As Biomechanical specialists, we examine all the joints of the body (except the inner ear…).

What are common problems that we treat in our office?

We start at the feet. We evaluate the function of the feet and by improving the mobility of all the small joints many problems causing discomfort can be addressed. Some causes of pain or discomfort actually originate in the low back, so we are always considering this as a possibility of why a patient has foot pain. Some of the different types of problems are heel spur (hälsporre), Achilles tendonitis, Morton’s neuroma, hallux rigidus, hallux valgus, plantar fasciitis among others. In some cases we tape the foot for a period of time to address instability. Our role is to improve function by mobilizing or manipulating different parts of the foot.  Once function is improved, exercises to stabilize the foot and appropriate foot wear are recommended.

The knee is a hinge joint. When function is impaired this leads to instability and strains primarily the surrounding joints. In some patients knee pain reflects a primary problem in the hip and must be differentiated. We have these important skills in differential diagnosis. Understanding the origin of the problem is the first step in the assessment of the patient. Only then can adequate treatment be performed and proper rehabilitation recommended.  The goal with treatment is to restore normal function in the joint and to recommend exercises to stabilize the joint. In some cases a brace to stabilize the knee is needed.

The hip joint is a ball and socket joint that is part of the pelvis, it is a very stable. Reduced mobility in this joint directly strains the joints of the pelvis and lumbar spine.  This responds well to mobilization and stabilizing exercises.

A common problem area is the pelvis, low back and hip complex. Having skills in differential diagnosis is critical to differentiate a hip problem from a pelvis or low back problem. Clinically, it is very common that a patient has been told they have a hip problem when a thorough examination reveals a problem stemming from the low back.  The lumbar spine sits on top of the pelvis, in particular the sacrum. The spine is like a chain with many small parts that should be mobile. In the lumbar spine the joints are formed to move sideways and forward and backward. This area is injured most often when bending forward, twisting and lifting.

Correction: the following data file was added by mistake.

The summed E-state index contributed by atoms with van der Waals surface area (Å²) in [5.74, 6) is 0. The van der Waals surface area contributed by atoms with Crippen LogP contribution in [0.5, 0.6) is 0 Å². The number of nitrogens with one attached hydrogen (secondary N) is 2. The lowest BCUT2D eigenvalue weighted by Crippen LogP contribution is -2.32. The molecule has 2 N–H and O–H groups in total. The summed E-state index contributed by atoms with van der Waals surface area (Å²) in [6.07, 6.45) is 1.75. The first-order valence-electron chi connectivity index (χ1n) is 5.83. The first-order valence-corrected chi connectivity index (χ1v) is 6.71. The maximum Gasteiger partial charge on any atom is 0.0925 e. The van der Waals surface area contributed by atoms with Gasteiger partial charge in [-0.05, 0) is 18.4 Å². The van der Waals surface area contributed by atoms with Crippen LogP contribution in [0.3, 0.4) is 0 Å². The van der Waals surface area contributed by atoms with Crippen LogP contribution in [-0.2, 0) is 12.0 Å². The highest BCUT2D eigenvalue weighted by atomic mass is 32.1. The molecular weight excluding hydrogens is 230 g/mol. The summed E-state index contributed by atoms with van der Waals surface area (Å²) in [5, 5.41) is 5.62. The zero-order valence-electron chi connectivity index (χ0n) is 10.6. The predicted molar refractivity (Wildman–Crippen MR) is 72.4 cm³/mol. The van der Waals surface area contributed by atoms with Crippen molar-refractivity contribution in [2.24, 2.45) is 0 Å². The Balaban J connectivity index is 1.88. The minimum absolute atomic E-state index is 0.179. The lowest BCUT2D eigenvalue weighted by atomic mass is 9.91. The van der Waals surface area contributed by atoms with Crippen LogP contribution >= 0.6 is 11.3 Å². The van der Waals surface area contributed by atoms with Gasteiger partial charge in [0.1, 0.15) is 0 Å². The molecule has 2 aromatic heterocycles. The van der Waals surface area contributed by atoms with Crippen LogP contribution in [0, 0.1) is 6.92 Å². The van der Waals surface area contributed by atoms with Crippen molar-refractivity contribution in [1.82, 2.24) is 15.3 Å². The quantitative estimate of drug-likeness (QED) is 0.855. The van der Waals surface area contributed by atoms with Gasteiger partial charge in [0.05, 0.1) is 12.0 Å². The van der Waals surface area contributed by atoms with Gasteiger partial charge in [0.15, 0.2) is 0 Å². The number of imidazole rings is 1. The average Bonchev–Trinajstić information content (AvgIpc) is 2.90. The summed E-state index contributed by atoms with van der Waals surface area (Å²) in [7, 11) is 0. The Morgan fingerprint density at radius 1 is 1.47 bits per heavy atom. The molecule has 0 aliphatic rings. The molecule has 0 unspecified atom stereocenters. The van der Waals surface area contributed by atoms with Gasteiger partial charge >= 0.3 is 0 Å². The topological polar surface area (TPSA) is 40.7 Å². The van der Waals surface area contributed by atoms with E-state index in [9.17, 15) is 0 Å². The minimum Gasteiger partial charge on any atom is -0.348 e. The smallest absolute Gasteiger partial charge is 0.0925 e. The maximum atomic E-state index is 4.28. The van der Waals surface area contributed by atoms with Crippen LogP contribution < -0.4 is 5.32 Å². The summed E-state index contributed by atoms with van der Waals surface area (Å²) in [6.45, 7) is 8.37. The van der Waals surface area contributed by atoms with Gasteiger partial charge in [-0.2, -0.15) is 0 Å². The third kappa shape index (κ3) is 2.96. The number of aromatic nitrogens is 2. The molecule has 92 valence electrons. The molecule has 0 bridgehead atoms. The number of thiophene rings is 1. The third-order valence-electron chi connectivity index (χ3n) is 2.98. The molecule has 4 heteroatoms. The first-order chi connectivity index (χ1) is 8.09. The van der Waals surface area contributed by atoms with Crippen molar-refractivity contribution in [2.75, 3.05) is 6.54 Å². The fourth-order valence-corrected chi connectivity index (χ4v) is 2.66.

As we move up the spine to the thoracic spine, (or bröstryggen), the vertebrae are formed differently and move most easily sideways, forward and backward and in rotation. The ribs attach to the vertebrae (costovertebral joints) making up the chest and they attach in the front of the body to the sternum with the costosternal joints. The rib cage is susceptible to injury during heavy lifts and certain twisting movements. When the costovertebral joint is sprained, it can be difficult to take a deep breath or twist the upper body. This area is most commonly injured while lifting heavy things with outstretched arms. When the ribs are involved, the pain can travel around the rib and/or through the ribcage. Some people think they are having a heart or lung problem. Examination of this injury or dysfunction requires specialty education in biomechanics. We commonly treat this and show exercises which are necessary to stabilize the injured area. 

The cervical spine (halsryggen) sits on top of the shoulders and bears the weight of the cranium. The cervical spine glides sideways, forward and backwards with the majority of rotation at the junction of the uppermost vertebrae and the cranium.

When parts of the “chain” or vertebrae are not moving as they should, there is a strain on the adjacent areas. The goal with treatment is to restore normal functioning and recommend exercises to make the area stable.

The shoulder complex is made up of the clavicle, the shoulder blade and the head of the humerus (top of the arm). The glenohumeral joint or the moveable part of the shoulder is rather unstable compared to the hip. It is more easily injured and requires very specific training to avoid long term problems with the shoulder. The clavicle and shoulder blade are less often injured, but may not function optimally with a shoulder injury. These are addressed in treatment and rehabilitation.

The elbow and wrist are common areas of complaint. The elbow is a unique joint which bends and can rotate. Depending on the type of injury or overuse syndrome which presents treatment addresses joint function and muscles that support the joint. The wrist has many small bones and the joints here must function perfectly to avoid pain and discomfort. In recent years complaints have increased with the monotone use of the arms at the computer. Good ergonomics are critical for avoiding overuse and appropriate information is an important aspect of rehabilitation.

Pain in the shoulder, arm, elbow, wrist or hand can reflect a problem in the neck.

Our skills in differential diagnosis can determine where the problem comes from, whether it is a problem amenable to chiropractic care, or whether another specialist should examine the patient.